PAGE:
Acyl CoA saturation and implications for IR injury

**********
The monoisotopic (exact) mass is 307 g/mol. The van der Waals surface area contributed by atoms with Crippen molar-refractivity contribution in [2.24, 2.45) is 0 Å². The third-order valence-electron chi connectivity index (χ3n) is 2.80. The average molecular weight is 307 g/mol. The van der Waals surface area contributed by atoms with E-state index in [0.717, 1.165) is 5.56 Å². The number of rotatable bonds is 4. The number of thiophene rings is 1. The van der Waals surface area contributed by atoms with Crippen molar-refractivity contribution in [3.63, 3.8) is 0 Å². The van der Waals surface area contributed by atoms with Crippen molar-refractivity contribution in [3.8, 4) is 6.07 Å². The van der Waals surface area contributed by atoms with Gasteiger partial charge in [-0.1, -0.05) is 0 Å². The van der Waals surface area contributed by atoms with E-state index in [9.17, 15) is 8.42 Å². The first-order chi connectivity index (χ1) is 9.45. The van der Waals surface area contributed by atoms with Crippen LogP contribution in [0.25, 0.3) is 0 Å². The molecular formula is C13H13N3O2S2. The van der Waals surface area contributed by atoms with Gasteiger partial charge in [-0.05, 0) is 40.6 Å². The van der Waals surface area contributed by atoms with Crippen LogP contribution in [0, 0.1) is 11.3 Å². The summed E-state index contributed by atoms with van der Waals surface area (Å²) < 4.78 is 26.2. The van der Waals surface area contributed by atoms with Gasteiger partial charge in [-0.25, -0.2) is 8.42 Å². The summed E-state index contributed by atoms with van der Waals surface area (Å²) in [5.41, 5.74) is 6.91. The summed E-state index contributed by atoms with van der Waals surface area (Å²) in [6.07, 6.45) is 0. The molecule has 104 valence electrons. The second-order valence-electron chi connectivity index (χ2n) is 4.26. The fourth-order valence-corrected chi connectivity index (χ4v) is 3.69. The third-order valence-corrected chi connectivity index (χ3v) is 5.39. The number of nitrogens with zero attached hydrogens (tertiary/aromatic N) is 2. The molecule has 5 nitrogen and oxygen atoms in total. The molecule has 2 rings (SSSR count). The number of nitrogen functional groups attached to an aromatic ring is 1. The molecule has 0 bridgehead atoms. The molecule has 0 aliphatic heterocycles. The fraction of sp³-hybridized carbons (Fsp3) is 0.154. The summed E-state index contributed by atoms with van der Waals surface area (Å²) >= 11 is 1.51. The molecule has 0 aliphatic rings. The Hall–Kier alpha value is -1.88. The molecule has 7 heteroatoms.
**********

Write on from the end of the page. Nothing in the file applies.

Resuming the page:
Altering the composition of dietary fatty acids can change cellular membrane constituents and alter lipid profiles within cells (Hulbert et al, 2005). Modulation of both the level and composition of intracellular acyl CoAs that fluctuate as a result of changing metabolism may serve as an important modulatory mechanism for controlling signaling processes including NCX1 activity. We demonstrate that modulation of NCX1 by acyl CoAs is dependent on the number of carbons and double bonds present in the hydrophobic tail, with longer chain more saturated acyl CoAs causing the greatest increases in reverse‐mode NCX1 activity. This suggests that the severity of contractile dysfunction sustained during IR injury may be linked to plasma FFA composition and hence to the type of fat consumed in the diet. In particular, we have shown that saturated and monounsaturated acyl CoAs of chain length 16 or greater are more effective NCX1 activators than shorter chain or polyunsaturated acyl CoAs. We have established a similar dependence on side‐chain length and degree of saturation for the activation of KATP channels by acyl CoAs including a lack of effect by the fish oil ester DHA CoA (Riedel and Light, 2005). Interestingly, Xiao et al (2004) have shown that the polyunsaturated fats DHA and eicosapentaenioc acid inhibit both forward‐ and reverse‐mode NCX activity, whereas the saturated stearic acid does not. In agreement with these results, we show that the polyunsaturated fish oil ester DHA CoA slightly inhibits reverse‐mode NCX1 activity, a mechanism that may contribute to the well‐documented cardioprotective effects of dietary fish oils (Kris‐Etherton et al, 2002; Marchioli et al, 2002). Conversely, diets higher in saturated fats such as stearic or palmitic acid may increase susceptibility to IR injury via enhanced reverse‐mode NCX1 activation. This hypothesis is supported by the previous finding that diabetic mice fed diets high in long‐chain fatty acids exhibited increased susceptibility to cardiomyopathies, whereas those fed diets high in medium‐chain fatty acids did not (Finck et al, 2003). Our results show that unlike the long‐chain acyl CoAs, the medium‐chain decanoyl CoA was incapable of significantly increasing reverse‐mode NCX1 activity and may therefore provide a contributory mechanism for the observed benefits of strategies designed to lower serum lipids and/or specifically decrease long‐chain fatty acyl triglycerides in the treatment of diabetic cardiomyopathies (Finck et al, 2003).